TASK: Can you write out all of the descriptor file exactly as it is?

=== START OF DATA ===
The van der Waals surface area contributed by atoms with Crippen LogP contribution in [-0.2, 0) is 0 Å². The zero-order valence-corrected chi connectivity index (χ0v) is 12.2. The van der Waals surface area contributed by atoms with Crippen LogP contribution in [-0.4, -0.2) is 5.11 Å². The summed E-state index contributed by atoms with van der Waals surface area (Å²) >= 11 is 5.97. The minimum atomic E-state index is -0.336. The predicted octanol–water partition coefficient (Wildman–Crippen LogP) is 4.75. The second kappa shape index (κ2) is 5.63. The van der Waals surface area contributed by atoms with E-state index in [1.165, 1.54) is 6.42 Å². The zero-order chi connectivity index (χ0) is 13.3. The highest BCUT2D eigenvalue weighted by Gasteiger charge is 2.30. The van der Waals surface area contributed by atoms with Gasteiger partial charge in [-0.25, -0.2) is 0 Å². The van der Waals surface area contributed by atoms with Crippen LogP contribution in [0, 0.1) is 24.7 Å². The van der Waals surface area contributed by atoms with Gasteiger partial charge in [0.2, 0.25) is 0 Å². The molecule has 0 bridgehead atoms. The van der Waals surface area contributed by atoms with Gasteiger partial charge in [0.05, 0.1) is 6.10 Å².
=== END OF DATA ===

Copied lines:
The van der Waals surface area contributed by atoms with Crippen LogP contribution in [-0.2, 0) is 0 Å². The zero-order valence-corrected chi connectivity index (χ0v) is 12.2. The van der Waals surface area contributed by atoms with Crippen LogP contribution in [-0.4, -0.2) is 5.11 Å². The summed E-state index contributed by atoms with van der Waals surface area (Å²) >= 11 is 5.97. The minimum atomic E-state index is -0.336. The predicted octanol–water partition coefficient (Wildman–Crippen LogP) is 4.75. The second kappa shape index (κ2) is 5.63. The van der Waals surface area contributed by atoms with E-state index in [1.165, 1.54) is 6.42 Å². The zero-order chi connectivity index (χ0) is 13.3. The highest BCUT2D eigenvalue weighted by Gasteiger charge is 2.30. The van der Waals surface area contributed by atoms with Gasteiger partial charge in [-0.25, -0.2) is 0 Å². The van der Waals surface area contributed by atoms with Crippen LogP contribution in [0, 0.1) is 24.7 Å². The van der Waals surface area contributed by atoms with Gasteiger partial charge in [0.2, 0.25) is 0 Å². The molecule has 0 bridgehead atoms. The van der Waals surface area contributed by atoms with Gasteiger partial charge in [0.05, 0.1) is 6.10 Å².